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On December 20, 2019 President Trump signed into law the Setting Every Community Up for Retirement Enhancement Act of 2019, now commonly referred to as the “SECURE Act.”  Among other things, the SECURE Act makes significant changes to how IRAs and certain qualified retirement benefits including 401(k) plans must be treated at the death of the IRA owner or 401(k) plan participant.  

inherited IRA affects Setting Every Community Up for Retirement Enhancement Act of 2019

The negative of the SECURE Act is the elimination of the “stretch” required minimum distribution from an IRA account or 401(k) plan that is inherited by a beneficiary. Prior to the SECURE Act, many individuals utilized the “stretch” as a common estate planning technique to preserve the asset from dissipation due to the income tax that must be paid each time funds are distributed from an inherited IRA or 401(k). The stretch permitted a beneficiary of an inherited IRA or 401(k) to receive minimum distributions based upon the beneficiary’s life expectancy.  Accordingly, when IRAs or 401(k)s pass to beneficiaries younger than the IRA owner or plan participant, the distributions could be paid out over the life expectancy of the beneficiary.  The benefit of this technique was the deferral of income taxation on distributions and maximization of tax-deferred growth on IRA or 401(k) account balances during the “stretch” period.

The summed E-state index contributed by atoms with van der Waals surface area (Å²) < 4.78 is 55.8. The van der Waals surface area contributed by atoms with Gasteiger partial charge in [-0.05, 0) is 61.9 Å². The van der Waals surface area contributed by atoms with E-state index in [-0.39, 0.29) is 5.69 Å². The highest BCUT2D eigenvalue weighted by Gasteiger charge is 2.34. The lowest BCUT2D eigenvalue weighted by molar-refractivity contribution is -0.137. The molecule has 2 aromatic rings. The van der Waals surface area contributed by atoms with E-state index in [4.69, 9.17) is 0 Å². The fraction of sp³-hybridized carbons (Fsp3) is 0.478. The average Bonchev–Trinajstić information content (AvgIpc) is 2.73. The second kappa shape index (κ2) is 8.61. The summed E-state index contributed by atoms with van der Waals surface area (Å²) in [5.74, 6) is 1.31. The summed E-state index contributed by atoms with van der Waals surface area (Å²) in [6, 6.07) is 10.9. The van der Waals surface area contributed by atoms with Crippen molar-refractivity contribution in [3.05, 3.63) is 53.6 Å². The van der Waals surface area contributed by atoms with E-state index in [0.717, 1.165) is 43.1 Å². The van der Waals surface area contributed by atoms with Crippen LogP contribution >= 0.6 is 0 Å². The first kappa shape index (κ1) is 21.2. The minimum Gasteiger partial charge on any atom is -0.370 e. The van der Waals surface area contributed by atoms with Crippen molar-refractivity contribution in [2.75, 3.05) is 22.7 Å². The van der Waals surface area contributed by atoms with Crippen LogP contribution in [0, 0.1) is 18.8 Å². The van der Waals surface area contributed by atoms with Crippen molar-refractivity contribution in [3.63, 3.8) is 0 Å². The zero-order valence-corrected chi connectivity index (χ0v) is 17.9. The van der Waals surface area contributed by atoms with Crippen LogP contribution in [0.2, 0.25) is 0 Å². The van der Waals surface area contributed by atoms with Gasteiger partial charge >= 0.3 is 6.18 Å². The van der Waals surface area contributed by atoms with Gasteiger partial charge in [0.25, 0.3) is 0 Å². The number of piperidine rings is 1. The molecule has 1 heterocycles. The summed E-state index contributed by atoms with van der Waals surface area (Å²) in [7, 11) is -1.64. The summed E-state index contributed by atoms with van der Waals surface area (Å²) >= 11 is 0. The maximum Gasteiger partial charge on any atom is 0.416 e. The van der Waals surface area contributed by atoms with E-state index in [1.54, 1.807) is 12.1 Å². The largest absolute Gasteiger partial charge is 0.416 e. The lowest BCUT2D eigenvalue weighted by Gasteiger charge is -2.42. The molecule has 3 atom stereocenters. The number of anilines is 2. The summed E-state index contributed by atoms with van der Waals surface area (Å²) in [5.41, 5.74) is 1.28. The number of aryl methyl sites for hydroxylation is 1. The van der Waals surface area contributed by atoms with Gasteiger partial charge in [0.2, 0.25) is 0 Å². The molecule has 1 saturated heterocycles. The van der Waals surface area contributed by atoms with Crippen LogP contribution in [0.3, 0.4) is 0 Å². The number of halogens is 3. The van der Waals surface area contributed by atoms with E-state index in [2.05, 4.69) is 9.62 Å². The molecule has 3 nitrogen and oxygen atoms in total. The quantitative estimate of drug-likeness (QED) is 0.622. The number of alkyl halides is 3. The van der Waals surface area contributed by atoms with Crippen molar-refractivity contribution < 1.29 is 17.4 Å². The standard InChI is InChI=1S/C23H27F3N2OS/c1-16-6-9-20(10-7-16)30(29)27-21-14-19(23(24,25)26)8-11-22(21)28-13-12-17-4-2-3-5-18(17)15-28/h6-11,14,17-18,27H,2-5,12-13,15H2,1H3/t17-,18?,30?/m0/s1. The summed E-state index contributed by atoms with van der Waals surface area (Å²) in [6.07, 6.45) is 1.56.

Effective January 1, 2020, most beneficiaries of inherited IRAs or 401(k)s will no longer be able to stretch distributions over their life expectancy and will be required to withdraw the entire account balance within 10 years of the death of the IRA owner or 401(k) participant.  However, certain “eligible designated beneficiaries” will be exempt from this 10-year distribution rule including (i) surviving spouses, (ii) chronically ill heirs, (iii) disabled heirs, and (iv) minor children until they reach the age of majority, whereupon the account balance must be distributed over the succeeding 10 years.  These eligible designated beneficiaries, together with any beneficiary that inherited an IRA or 401(k) prior to January 1, will retain the right to have required minimum distributions paid over their life expectancies.

 A positive change that is part of the SECURE Act is the change to the required minimum distribution start date. Formerly, the age at which an IRA owner must begin taking required minimum distributions was 70 ½. The SECURE Act extended it from 70 ½ to 72. In addition, contributions to IRAs are no longer age restricted and IRA withdrawals up to $5,000 are permitted without penalty to pay expenses for the birth or adoption of a child. 

IRA owners and 401(k) participants should consult with their estate/elder law planning attorney to review their estate and elder law plans, especially if trusts are part of their plans.

When you need to know your options concerning how the SECURE Act may effect your estate, an estate and probate administration lawyer can help. With legal assistance, the estate planning process could go much easier. Call The Knee Law Firm of Hackensack, NJ, at (201) 996-1200 to get the help you need.

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